By Whitney Jones
But navigating the constant stream of Twitter and other social networks from the standpoint of a pastor can be challenging since those websites are targeted toward more casual content. However, many pastors throughout the country are using Twitter as a tool to encourage and further teach the Gospel.
Micah Fries, lead pastor at Frederick Boulevard Baptist Church in St. Joseph, Mo., said he tweets to share further thoughts on his sermons, so church members can continue to contemplate each week’s message.
“I guess for me Twitter — and Facebook to a similar degree — is much like an extension of the pulpit,” he said. “So I try to use it regularly during the week as a means of extending the sermon throughout the week.”
But Fries does more than tweet Scripture references or sermon points. His Twitter feed includes day-to-day observations and comments on his family’s activities. He said showing people both his professional and personal life is important because both aspects of life are intertwined.
“I’ll be talking about sanctification and 30 minutes later I’m talking about the Florida Gators, and then I’m probably going to post a picture of me making milkshakes with my daughter,” Fries said. “I do that intentionally because to me that’s what life looks like.”
For Bart Barber, pastor at First Baptist Church of Farmersville, Texas, Twitter gives him a place to share his thoughts on the topic du jour and keep an open conversation going with fellow Christians.
“A lot of times Twitter really feels like teaching in a way,” he said. “It is the opportunity to react to the events of the day in a way that people who follow you see a new perspective about it or learn something about it.”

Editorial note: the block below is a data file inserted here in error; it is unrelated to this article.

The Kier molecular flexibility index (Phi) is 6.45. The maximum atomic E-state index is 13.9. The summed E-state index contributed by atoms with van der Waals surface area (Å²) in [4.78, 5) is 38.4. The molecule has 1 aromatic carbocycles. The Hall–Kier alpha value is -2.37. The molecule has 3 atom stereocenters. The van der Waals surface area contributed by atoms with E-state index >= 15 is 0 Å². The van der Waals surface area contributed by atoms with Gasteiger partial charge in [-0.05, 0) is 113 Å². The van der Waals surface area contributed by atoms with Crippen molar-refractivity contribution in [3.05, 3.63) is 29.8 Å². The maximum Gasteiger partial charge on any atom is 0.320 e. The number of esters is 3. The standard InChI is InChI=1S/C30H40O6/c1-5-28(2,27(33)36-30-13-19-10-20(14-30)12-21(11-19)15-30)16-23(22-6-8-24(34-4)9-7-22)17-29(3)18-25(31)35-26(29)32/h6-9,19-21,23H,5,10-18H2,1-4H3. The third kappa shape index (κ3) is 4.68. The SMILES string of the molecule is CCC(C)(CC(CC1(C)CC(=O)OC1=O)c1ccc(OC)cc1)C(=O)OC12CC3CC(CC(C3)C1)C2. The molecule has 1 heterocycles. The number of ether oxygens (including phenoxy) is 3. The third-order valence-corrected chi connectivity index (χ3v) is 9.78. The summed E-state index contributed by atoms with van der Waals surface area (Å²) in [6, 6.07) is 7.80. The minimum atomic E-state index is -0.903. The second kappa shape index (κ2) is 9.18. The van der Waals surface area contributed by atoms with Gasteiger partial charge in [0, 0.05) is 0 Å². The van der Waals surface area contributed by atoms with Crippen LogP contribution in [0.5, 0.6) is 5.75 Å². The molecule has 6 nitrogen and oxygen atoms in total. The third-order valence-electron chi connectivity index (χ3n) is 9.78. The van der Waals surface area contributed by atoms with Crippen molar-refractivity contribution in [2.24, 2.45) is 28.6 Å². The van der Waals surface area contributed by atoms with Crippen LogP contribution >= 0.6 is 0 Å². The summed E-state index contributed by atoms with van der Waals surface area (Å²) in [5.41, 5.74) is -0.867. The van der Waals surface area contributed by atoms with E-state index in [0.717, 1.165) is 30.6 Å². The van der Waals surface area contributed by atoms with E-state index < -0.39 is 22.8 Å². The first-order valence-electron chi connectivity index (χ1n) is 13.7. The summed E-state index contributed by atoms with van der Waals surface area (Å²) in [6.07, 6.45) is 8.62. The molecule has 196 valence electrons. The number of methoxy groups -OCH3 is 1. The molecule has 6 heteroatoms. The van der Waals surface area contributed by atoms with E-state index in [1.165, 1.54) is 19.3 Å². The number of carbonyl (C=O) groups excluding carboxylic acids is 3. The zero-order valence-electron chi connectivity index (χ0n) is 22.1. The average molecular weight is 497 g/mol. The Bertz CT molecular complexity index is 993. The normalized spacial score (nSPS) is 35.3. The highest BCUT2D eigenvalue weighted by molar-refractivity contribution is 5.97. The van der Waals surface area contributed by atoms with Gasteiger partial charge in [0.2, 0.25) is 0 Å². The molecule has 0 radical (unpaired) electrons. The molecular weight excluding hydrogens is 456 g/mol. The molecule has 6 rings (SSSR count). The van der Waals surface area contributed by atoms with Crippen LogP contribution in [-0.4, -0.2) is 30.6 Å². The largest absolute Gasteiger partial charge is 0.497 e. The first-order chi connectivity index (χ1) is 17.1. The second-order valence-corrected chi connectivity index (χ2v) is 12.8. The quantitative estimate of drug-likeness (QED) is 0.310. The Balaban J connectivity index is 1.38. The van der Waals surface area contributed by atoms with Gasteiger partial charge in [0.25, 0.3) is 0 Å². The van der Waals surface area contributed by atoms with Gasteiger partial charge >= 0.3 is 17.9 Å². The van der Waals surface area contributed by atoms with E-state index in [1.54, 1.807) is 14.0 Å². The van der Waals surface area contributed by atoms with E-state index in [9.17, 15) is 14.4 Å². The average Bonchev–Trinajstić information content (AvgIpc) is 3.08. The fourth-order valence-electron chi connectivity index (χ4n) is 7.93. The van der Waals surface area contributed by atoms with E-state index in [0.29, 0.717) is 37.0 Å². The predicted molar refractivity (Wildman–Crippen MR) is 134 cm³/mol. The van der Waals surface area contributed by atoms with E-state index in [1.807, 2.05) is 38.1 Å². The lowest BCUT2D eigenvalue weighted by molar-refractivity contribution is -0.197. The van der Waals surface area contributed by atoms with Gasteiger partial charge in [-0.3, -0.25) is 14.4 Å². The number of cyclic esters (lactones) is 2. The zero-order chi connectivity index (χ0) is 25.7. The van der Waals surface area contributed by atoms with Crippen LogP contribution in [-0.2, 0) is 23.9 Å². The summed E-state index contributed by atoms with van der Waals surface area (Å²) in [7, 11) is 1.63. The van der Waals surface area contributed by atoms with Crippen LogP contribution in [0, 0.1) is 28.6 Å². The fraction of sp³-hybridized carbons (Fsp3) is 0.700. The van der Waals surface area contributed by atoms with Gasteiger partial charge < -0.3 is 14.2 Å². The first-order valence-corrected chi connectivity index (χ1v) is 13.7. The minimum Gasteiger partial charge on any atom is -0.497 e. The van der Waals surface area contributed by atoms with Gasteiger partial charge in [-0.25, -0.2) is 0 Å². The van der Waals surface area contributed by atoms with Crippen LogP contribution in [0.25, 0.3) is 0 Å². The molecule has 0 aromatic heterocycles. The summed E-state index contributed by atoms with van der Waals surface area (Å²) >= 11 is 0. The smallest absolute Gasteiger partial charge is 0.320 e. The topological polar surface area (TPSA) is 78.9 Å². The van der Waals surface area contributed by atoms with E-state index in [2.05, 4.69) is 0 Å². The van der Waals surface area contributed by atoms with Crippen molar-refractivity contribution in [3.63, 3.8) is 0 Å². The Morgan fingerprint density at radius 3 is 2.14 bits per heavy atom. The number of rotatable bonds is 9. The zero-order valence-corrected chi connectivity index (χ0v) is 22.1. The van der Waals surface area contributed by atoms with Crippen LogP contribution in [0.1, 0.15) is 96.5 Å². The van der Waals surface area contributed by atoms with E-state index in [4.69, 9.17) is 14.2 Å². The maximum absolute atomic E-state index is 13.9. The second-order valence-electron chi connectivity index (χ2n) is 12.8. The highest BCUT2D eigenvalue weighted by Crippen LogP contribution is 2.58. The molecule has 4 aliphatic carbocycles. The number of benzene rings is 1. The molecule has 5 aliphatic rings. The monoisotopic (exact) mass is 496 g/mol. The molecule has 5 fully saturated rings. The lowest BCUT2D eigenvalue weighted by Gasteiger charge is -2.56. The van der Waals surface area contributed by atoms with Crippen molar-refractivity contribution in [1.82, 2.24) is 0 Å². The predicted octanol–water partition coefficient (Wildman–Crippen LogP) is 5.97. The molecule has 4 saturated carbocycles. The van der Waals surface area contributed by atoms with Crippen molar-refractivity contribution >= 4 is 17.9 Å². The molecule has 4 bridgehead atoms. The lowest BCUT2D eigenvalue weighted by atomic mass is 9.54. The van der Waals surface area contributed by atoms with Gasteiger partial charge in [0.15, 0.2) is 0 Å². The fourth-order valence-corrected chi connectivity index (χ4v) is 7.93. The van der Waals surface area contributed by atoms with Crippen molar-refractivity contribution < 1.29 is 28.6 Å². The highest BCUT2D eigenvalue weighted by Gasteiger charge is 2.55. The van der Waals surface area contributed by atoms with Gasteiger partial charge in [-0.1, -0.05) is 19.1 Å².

Unlike Fries, Barber’s congregation is much smaller and many of his church members do not use Twitter. So instead of using the site mainly to reinforce sermon messages, he reaches out to other Christian leaders.
“I’m using Twitter more strategically to communicate with a group of people that we share a similar mission, and they may not even be people I know. They’re people who have the same affinity I have. They care about the Gospel. They care about Southern Baptists.”
Like Barber, Chad Driggers, who preaches at First Baptist Church in Fruitland Park, Fla., uses Twitter to follow other pastors. But he also uses Twitter to keep updated on Baptist organizations like Baptist 21 and movements like the North American Mission Board’s Send North America church planting strategy.
Driggers said he uses Twitter to keep “informed of what’s going on within Baptist life and within Christian circles” and learn about other ministries from around the world.
The social network has reconnected him to old friends, too. Driggers now talks to people he hasn’t seen in years, like a student from his youth ministry days who is now a youth intern, and former classmates from his time at the Baptist College of Florida.
Whitney Jones is a writer with Baptist Press.